I've often wondered how much it would cost if I gave to all those who asked. If I didn't rush by, or almost absentmindedly judged their need, what would be the cost of compassion?
Friday, Sequestration Day, seemed just as good a time as any to find out.
As politicians and pundits debated the effect of billions of dollars in brutally blind cuts, I emptied out my piggy banks and withdrew a little extra cash from the bank.
I didn't seek anyone out. I didn't change my routine. But when someone asked or was clearly in need, I gave.
"One dollar's nice, two's a blessing," a guy outside Reading Terminal Market said. I laughed. That line, I told him as I reached into my pocket, was worth $3, easy.
Sometimes the person asking for money and I chatted. Sometimes not.
I slipped a dollar into the hand of a middle-age white guy who was leaning against a planter on Market, out cold, but still breathing.
Across the street, I knelt in front of a young black man rocking back and forth in front of a Dunkin' Donuts. I asked his name. "Anthony," he said so quietly that I had to lean in to hear. He nodded when I gave him a few bucks and asked if he was hungry. As he devoured a banana I'd brought from home, I asked where he lived. He pointed to the ground and kept rocking.
There is no one story out here, no one need. Yeah, there were a few hustlers: "Dude, you've been asking for the same 'last $2 for a ticket home' for more than a year now," I told the guy who hangs by the bus station.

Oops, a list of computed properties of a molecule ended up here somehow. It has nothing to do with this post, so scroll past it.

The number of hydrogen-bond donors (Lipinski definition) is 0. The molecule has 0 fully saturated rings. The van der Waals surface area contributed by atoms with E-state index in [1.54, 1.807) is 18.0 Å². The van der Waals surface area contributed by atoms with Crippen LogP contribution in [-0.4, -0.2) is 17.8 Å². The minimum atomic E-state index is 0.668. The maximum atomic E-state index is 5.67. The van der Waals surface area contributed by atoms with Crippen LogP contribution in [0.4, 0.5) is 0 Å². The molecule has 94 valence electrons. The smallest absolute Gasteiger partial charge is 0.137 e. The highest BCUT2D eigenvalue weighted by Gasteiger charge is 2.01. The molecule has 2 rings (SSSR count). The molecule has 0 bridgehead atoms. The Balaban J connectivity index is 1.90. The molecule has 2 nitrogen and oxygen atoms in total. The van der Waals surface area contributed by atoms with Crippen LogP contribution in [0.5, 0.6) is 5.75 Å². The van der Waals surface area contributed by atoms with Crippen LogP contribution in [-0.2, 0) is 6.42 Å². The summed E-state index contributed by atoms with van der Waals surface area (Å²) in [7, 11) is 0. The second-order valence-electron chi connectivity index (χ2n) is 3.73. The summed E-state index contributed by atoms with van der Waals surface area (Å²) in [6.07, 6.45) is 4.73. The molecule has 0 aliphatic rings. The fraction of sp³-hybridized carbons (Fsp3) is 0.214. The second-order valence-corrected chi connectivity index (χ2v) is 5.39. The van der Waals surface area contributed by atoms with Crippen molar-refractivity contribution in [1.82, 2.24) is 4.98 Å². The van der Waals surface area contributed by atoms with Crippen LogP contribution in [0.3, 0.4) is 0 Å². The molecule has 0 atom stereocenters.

But most people were genuinely in need - of food, shelter and, so painfully obvious, treatment for addictions and mental illness. If the cuts go through, an estimated 373,000 seriously mentally ill adults and children in this country could go untreated.
When I spoke with Elizabeth Hersh, director of the Housing Alliance of Pennsylvania, she sounded, well, pissed off.
She'd had it with people who could afford theoretical debates trying to downplay the cuts. Whether they hit all at once or over time, the results will be the same: Bad, really bad.
"It's an erosion of opportunity and basic services," Hersh said. "It's a monumentally screwed-up way to run a country."
Hersh said Pennsylvania faces a loss of between $60 million and $90 million in Department of Housing and Urban Develpoment and Department of Agriculture housing and homeless dollars in 2013. The Center on Budget and Policy Priorities estimates a loss of $5.17 million in homeless assistance in Pennsylvania.
And it's not any less stark closer to where this decision was made. On a trip to Washington, D.C., a day later, I saw two men wrapped in blankets and sleeping on benches just a few miles from the White House.
Politicians and pundits could spin these cuts all sorts of ways. But the reality is simple: People are suffering, they've long been suffering, and there is just so much they can take before they, and this country, crumble under the weight of bad decisions.
One of the last people I spoke with during my "cost-of-compassion" experiment was Anthony Ausby, a vendor for One Step Away, a newspaper produced and distributed by homeless men and women.
Ausby, who is working toward getting an apartment, isn't going by numbers or "expert" analysis, just his eyes.
In the years he's been on the streets, he said, he's noticed an increase in company.
"People you don't expect," he said. "Women and kids, people who shouldn't be out here."
The other night, he came across an older woman standing outside Suburban Station after the homeless had been shooed out. She was just standing there in the cold, shivering, Ausby said. He gave her the only blanket he had.
"She needed it."
After a day of conversations in the cold, I needed a hot drink. As I stepped into a nearby Starbucks, I checked to see how much money I had left. Plenty.
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